While comparing serum G.G.T. and alkaline phosphatase in extra­hepatic cholestasis group, both enzpmes showed a rise of more than 3 times the normal mean value. Both serum G.G.T. and al­kaline phosphatase were raised in 100% cases of extrahepatic obstruction. [Table 2].

 ¤ Discussion Top

Serum G.G.T. rises in cholesta­sis and mean serum G.G.T. activity are considerably higher in extra­hepatic cholestasis than intrahep­atic cholestasis. [5],[4] In the present study, rise in mean serum G.G.T. activity was significantly higher in extrahepatic cholestasis as com­pared to intrehepatic cholestasis (p<0.001). In extrahepatic chole­stasis group, biliary obstruction was caused by calculus disease in 30% cases and maligant disease in 70% cases mean serum G.G.T. activity in two groups was found to be 206±48.59 IU/L and 150.85± 42.41 IU/L respectively. The mean serum G.G.T. activity in malignant, disease and calculous disease causing extrahepatic biliary ob­struction did not show any statis­tically significant difference. In contrast, Rutenberg et al [6] found serum G.G.T. activity to be con­siderably higher in extrahepatic obstruction caused by malignant disease than in other caused of cholestasis. Highest serum G.G.T. activity was seen in a case of cholangitis, as was also reported by Szczeklik et aI. [7] In cholestatic liver disease, serum G.G.T. may rise to values averaging 12 times the upper reference limit and is more often raised than alkaline phosphatase. [3] However, in our study, serum G.G.T was not in­creased more often and to a grea­ter - extent, when compared with alkaline phosphatase, similar ob­servations being made in a study conducted by Betro et al. [8] Raised serum G.G.T activity is seen in pa­tients with acute hepatitis. [6] In cir­rhosis, serum G.G.T activity tends to be variable. Occasionally it may be very high, while at other times, serum G.G.T. may be nor­mal. [4],[9] In the present study, mean serum G.G.T activity in acute hepa­titis group and cirrhosis group was found to be 58.8+ _ 31.59 IU/L and 75.6±28.36 I.U/L respectively. In both groups, serum G.G.T. was found to be higher as compared to normal mean value (17.5.I.U./L).

 ¤ Summary Top

In conclusion, our study showed that serum G.G.T rises in cholesta­sis, and the rise is significantly higher in extraphepatic cholesta­sis as compared to intrahepatic cholestasis. Serum G.G.T has not shown any superiority over alka­line phosphatase in the evaluation of cholestatic liver disease. How­ever, two considerations must caution against the use of serum G.G.T. alone for evaluation of hepatobiliary disease. The first of these is the lack of specificity for hepatobiliary disease. Serum G.G.T. activity can be elevated in some non-hepatic disorders such as acute pancreatitis, congestive cardiac failure, myocardial infarc­tion, diabetes mellitus and alcoho­lism. Determination of serum G.G.T. in these patients is of no value. Second, the possibility that changes in serum G.G.T. activity results from drug administration in man. [10]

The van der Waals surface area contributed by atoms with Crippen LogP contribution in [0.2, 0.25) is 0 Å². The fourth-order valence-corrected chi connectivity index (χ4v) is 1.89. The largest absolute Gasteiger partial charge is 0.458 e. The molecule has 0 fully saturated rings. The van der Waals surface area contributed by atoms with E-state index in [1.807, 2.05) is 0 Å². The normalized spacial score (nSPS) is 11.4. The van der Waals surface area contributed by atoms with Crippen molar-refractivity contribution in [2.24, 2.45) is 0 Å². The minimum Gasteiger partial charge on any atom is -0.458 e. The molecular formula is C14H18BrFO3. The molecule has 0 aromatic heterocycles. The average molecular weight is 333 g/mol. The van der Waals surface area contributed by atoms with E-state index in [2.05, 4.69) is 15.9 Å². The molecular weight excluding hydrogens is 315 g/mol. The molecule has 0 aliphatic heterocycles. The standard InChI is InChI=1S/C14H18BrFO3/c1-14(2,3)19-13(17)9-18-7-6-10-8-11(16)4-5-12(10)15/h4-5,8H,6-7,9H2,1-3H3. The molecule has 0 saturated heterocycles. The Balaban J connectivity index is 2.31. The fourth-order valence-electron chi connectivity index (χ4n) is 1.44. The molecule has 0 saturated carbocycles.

¤ References Top

1.Schenker S, Balint J, Schiff L. Differential diagnosis of j aundic report of a prospective study of 61 proved cases. Am J Dig. Dis 1962; 7:449-63.  Back to cited text no. 1      
2.Rosalki SB. Gamma-glutamyl trans­peptidase. In: Bodanski 0, Latner AL, eds. Advances in clinical chemistry. Vol 17 pg. 53-107. New York. Academic Press, 1975.  Back to cited text no. 2      
3.Dragosics B, Ferenci P, Pesendor­fer Fetal. Gammaglutamyl trans­peptidase: its relationship to other enzymes for the diagnosis of liver -. disease, In Popper H, Schaffner r,, eds. Progress in liver diseases. vol. 5, pp. 436-439. New York : Grune and stratton, 1976.  Back to cited text no. 3      
4.Goldberg. DM, Martin JV Role of Gamma-glutamyl transpeptidase activity in the diabbetes-melitus. Clin Chem Acta 1972;38:419-434.  Back to cited text no. 4      
5.Jacob WLW. Gamma-glutamyl transpetidase in diseases of liver, cardiovascular system and diabetes­mellitus. Clin Chem Acta 1972;38: 419-434.  Back to cited text no. 5      
6.Rutenberg AM, Goldberg TA, Pineda EP. Serum Gamma- gluta­myl transpeptidase activity in­hepato-biliary pancreatic disease. Gastroenterology 1963;45:43-48.  Back to cited text no. 6 E, Orlowski M, Szewczwk A. Serum Gamma-glutanyl trans peptidase activity in liver disease_ Gastroenterology 1961;41:353-359.  Back to cited text no. 7      
8.Betro MG, Edward JB. Gamma­glutamyl transpeptidase in disease of.liver and bone. Am J Clin Pathol 1973;60:672-678.  Back to cited text no. 8      
9.Gowenlock AH. Enzymes. In ; MC Murry JR, Gowenlock AH, Mclan­chlari, eds. Varley's Practical Clini­cal Biolemistry. 6th ed. pp. 447-549. Oxford : Heihemann Professional Publishing; 1988.  Back to cited text no. 9      
10.Whiifield JB, Moss DW, Neale Government et al. Changes in plasma Gamma-glutamyl trans­peptidase activity asspciated with alterations in drug metabolism in man. Br Mod 1 1973;1:316-18.  Back to cited text no. 10      


  [Table 1], [Table 2]


Print this article  Email this article
Previous article Next article


© 2004 - Indian Journal of Medical Sciences
Published by Wolters Kluwer - Medknow
Online since 15th December '04